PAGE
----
Inhabitants

The Cathedral of the Holy Virgin Mary and St. Simeon the Tanner (MUQATTAM)

The Cathedral of the Holy Virgin Mary and St. Simeon the Tanner (MUQATTAM) IN 1969 THE GOVERNOR OF CAIRO issued a decree that ordered all the trash collectors of Cairo to move to one of the Muqattam hills behind the Citadel. There they built themselves primitive houses, simple huts of tin that are called in …

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Alexandria

ALEXANDRIA Founded in 331 b.c. by Alexander the Great at the western end of the Nile Delta. An Egyptian town, Rakote, already existed there on the shore and was a fishermen’s resort. From its very beginning, Alexandria developed rapidly into one of the world’s great cities. The city replaced Memphis as the capital of Egypt …

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Copt

COPT The term “Copt” and the adjective “Coptic” are derived from the Arabic qibt, which in turn is a corruption of the Greek term for the indigenous population of Egypt (Agyptos and Aigyptioi). Initially, after the Arab conquest of Egypt (639-641), the new rulers of the country used the word as a designation for the …

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Coptic Revolts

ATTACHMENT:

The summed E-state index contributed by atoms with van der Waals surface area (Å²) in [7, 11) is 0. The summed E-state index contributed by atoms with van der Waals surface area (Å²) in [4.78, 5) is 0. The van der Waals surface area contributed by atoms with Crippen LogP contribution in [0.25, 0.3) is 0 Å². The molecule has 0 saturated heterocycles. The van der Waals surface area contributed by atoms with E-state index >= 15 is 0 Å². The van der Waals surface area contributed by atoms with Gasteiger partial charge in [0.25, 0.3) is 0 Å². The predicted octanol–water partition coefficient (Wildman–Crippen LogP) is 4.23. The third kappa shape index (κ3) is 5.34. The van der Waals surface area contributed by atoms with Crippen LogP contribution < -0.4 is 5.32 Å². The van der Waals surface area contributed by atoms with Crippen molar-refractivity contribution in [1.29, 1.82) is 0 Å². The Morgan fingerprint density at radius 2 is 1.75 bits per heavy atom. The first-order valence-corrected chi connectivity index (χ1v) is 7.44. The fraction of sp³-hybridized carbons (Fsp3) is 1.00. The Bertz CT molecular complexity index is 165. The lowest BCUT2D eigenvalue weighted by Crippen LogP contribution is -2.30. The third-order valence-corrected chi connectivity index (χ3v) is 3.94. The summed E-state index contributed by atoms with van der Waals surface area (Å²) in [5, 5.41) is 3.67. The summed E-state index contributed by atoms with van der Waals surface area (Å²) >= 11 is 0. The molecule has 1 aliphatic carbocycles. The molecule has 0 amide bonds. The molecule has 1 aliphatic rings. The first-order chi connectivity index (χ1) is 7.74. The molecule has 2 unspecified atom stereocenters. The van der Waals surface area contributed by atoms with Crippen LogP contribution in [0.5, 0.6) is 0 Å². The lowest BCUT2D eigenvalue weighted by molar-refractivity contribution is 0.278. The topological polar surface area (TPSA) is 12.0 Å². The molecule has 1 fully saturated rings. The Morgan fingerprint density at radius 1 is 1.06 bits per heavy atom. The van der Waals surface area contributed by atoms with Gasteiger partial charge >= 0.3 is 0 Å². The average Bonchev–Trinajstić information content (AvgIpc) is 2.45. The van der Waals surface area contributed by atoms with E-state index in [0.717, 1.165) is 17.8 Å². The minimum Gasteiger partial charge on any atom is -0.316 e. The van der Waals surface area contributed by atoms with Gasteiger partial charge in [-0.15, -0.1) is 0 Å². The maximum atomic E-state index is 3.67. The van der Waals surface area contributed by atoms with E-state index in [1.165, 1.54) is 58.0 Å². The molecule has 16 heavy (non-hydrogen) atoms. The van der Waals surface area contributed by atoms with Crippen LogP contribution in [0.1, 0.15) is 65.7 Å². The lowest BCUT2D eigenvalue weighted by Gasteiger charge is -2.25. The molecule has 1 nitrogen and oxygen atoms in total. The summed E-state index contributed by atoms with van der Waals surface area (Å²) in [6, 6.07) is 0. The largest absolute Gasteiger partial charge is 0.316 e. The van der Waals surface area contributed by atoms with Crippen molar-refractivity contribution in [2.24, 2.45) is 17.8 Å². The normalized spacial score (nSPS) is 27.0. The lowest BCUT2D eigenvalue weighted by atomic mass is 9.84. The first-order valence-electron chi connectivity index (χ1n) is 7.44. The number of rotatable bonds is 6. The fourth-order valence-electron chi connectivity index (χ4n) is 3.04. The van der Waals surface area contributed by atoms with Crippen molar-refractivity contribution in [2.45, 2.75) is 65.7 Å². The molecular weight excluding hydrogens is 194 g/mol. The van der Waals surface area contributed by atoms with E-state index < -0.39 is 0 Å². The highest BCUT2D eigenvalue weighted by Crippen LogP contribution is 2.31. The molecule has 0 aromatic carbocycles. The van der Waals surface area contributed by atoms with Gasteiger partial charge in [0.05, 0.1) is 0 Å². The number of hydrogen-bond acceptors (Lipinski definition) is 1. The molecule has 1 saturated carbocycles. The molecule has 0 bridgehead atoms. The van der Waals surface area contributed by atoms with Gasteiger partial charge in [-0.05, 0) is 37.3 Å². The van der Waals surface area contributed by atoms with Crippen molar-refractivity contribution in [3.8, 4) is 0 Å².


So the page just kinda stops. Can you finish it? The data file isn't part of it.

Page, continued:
COPTIC REVOLTS Sources refer to a number of revolts of the Copts against Arab authorities between 693 or 694 and 832. Arab historians have seen these revolts as a reaction to the heavy taxes placed on the Copts and the deterioration of their social status under Muslim rule. The most significant revolts are those of …

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Book Of Canonical Hours

BOOK OF CANONICAL HOURS The first Christians followed the Jewish tradition of praying at fixed times of the day. The prayers for the third, sixth, and ninth hours may have been adopted first in Egypt, where the Jews who converted to Christianity followed the Jewish custom. In the third century, Clement of Alexandria (ca. 150-ca. …

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Anaphora Of St. Basil

ANAPHORA OF ST. BASIL The Anaphora of St. Basil is considered one of three official anaphoras of the Coptic Church. Pope Gabriel ibn Turayk (1131-1145) declared in his canons that only the liturgies of St. Basil, St. Gregory, and St. Cyril are to be used, and he forbade the Christian inhabitants of Upper Egypt from …

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Dayr Al-Banat

DAYR AL-BANAT A women’s convent in the Fayyum. This is a small complex of ruins in a valley on the southern edge of the Fayyum not far from DAYR AL-NAQLUN. The ruins, which can still be seen, lie within an extensive cemetery and point to the presence of an earlier monastic settlement in this place. …

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Dayr Apa Ishaq (Isna)

DAYR APA ISHAQ (Isna) A little to the north of the present DAYR AL-SHUHADA’ (Monastery of the Martyrs) at Isna are some ruins that the inhabitants call the Monastery of Apa Ishaq (Isaac). In the “new” church, which according to the inscriptions dates at least from the end of the twelfth century, an inscription commemorates …

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